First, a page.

When the Past Caught Up

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ID Check Leela Ginelle web imageBy Leela Ginelle, PQ Monthly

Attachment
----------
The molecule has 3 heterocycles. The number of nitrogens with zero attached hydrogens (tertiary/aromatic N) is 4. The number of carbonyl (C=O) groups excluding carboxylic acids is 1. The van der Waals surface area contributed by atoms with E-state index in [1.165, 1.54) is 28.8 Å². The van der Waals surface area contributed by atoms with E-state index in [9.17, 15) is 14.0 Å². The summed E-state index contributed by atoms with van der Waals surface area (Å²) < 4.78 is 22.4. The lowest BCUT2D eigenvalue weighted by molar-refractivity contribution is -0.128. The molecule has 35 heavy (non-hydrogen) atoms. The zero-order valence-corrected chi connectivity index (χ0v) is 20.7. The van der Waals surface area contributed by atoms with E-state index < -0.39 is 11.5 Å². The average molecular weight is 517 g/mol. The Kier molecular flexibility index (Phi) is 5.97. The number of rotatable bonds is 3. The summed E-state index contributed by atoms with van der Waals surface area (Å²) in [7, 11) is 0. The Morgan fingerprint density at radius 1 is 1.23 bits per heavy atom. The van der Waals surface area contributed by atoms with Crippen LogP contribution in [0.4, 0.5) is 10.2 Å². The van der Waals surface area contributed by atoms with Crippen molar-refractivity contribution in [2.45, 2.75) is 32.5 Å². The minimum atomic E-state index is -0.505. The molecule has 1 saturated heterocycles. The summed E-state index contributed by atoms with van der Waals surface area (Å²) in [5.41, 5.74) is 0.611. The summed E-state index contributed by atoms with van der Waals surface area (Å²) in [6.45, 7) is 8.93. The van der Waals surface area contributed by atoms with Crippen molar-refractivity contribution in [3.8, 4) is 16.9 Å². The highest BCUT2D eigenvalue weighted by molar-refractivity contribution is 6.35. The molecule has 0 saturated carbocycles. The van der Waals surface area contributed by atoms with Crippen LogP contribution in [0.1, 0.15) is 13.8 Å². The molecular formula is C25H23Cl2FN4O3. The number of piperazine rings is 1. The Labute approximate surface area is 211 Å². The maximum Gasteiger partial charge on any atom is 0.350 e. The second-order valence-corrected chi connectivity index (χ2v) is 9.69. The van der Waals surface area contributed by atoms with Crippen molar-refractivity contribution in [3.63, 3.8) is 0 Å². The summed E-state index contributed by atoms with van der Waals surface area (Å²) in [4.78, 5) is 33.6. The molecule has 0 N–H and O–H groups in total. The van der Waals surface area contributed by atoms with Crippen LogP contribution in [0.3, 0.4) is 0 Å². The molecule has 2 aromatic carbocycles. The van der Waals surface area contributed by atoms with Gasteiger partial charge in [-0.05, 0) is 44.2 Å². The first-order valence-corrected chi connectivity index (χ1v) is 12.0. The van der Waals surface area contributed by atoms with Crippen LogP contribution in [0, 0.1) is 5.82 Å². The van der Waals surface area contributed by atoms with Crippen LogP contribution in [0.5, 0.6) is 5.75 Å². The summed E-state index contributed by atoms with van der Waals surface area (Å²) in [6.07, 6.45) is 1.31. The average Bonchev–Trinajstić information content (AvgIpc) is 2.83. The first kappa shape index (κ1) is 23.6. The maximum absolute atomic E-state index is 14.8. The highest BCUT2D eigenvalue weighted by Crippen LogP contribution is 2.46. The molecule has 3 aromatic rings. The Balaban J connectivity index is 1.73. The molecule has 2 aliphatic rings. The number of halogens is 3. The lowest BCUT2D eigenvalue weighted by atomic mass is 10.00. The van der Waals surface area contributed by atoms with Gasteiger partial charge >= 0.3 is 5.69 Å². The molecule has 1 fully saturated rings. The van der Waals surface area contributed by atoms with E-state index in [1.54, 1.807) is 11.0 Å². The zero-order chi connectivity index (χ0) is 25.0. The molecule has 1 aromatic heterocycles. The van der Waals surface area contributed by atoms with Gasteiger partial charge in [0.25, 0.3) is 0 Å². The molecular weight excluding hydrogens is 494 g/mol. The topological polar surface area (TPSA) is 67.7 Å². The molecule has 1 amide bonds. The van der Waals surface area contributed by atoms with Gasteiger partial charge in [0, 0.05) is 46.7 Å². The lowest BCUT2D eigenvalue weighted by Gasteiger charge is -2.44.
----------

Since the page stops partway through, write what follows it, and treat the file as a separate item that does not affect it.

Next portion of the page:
My first memory of having been sexually abused by my father arrived about four years ago in a nightmare. I awoke from it piecing together the grotesque images and disturbing emotions, processing the new truth about my life. The dream was like a drop of rain preceding a deluge. The memories became more and more visceral, as though my body had stored everything that had happened to me. For a period of approximately two months, I would spend hours a day purging these memories of torture and violation. I had no real framework for the grief I was experiencing and proceeded on a strong faith in my intuition—a trust that the more I expunged the events I'd been subjected to, the freer I would be in my day to day life. My mindset at the time, in an echo of my state when the abuses occurred, was one of overwhelmed isolation. It seemed the memories just "happened," like the violations had—and it was my task to withstand them. One day, internally, I broke and—as I recall it—turned off the spigot. Looking back, I don't know if such a thing is possible, but it's how it felt at the time. A few months later, I took an intense but delightful impromptu trip to Disneyland. Wandering the park lost in thought, I tried to figure out what I needed to heal. It was there that I, tentatively, embraced my gender fully, committed to enter counseling, ended my far too intense relationship with a patriarchal God, and, after a long hiatus, resumed my love affair with writing. The first year or so of transitioning, gender and the fears that attended it—regarding social rejection, unemployment and financial insecurity—seemed to take all my mental energy. My sexual abuse history dogged me like a storm cloud until I regarded the pessimism and shame I associated with it as a permanent part of my outlook. This fatalism held for some time, until, upon joining a support group, I reengaged with the trauma I still carried. Ambivalent at first, I soon committed to fully acknowledging what had happened. This meant, specifically, no longer slipping in and out of awareness about my past, denial feeling like a betrayal to the younger part of me that had suffered so spectacularly. The recommitment occasioned a second wave of overwhelming memories, this time accompanied by visual information regarding locations and time periods. Daily, a stream of incidents unfurled, none of which, were they recounted in words, would be considered appropriate in any imaginable social setting. My life felt bifurcated, as I conducted my daily responsibilities as best I could, while simultaneously attempting to comfort myself around the nearly incomprehensible atrocities I was remembering. This burden, suffering privately in excruciating agony wounds that had been administered decades before, by one who would never be held officially accountable—and which had hobbled my life since in untold ways—felt magnificently unjust. Though in the midst of this period its end seemed literally unreachable, after three to four weeks the memories ceased. As the months passed my life felt appreciably better. A lifelong sufferer of low self esteem, I began for the first time to identify with the word confident. Little by little I divorced my mind from the idea of family. My childhood home became, in my mind, the place where "that" had happened. It was a tool to remember that "that" had happened there and nowhere else, allowing me to articulate the distance between myself and the horror I was processing. Before, I had reflexively thought of my body as the location of those crimes. That association, together with gender dysphoria, had created a lifelong practice of dissociating physically from myself. Almost imperceptibly, and through the last four years' labor, I've come to inhabit myself, perhaps for the first time.  This last month I had one more bout of memories, these ones so bleak, I momentarily doubted my ability to endure them. What bubbled up after having been buried for decades was the knowledge that I was living with a monster I couldn't defeat; that the horrors I was enduring were unstoppable, and that my only choice for survival was to turn away from hope, to numbly divorce myself from reality. No one can tell me that our society, based on a sickening piety surrounding family, addresses the needs of abused children adequately. Abused children, like LGBTQ ones raised in intolerant households, survive. Our rights, to basic security and humanity, in such situations, do not exist. With our only tool being denial, we lose ourselves, recovering, if we're lucky, at some later date, when pain drives us to seek help. Our pasts having caught up, we then live them again, paying twice, cruelly, for our corrupt guardians' crimes.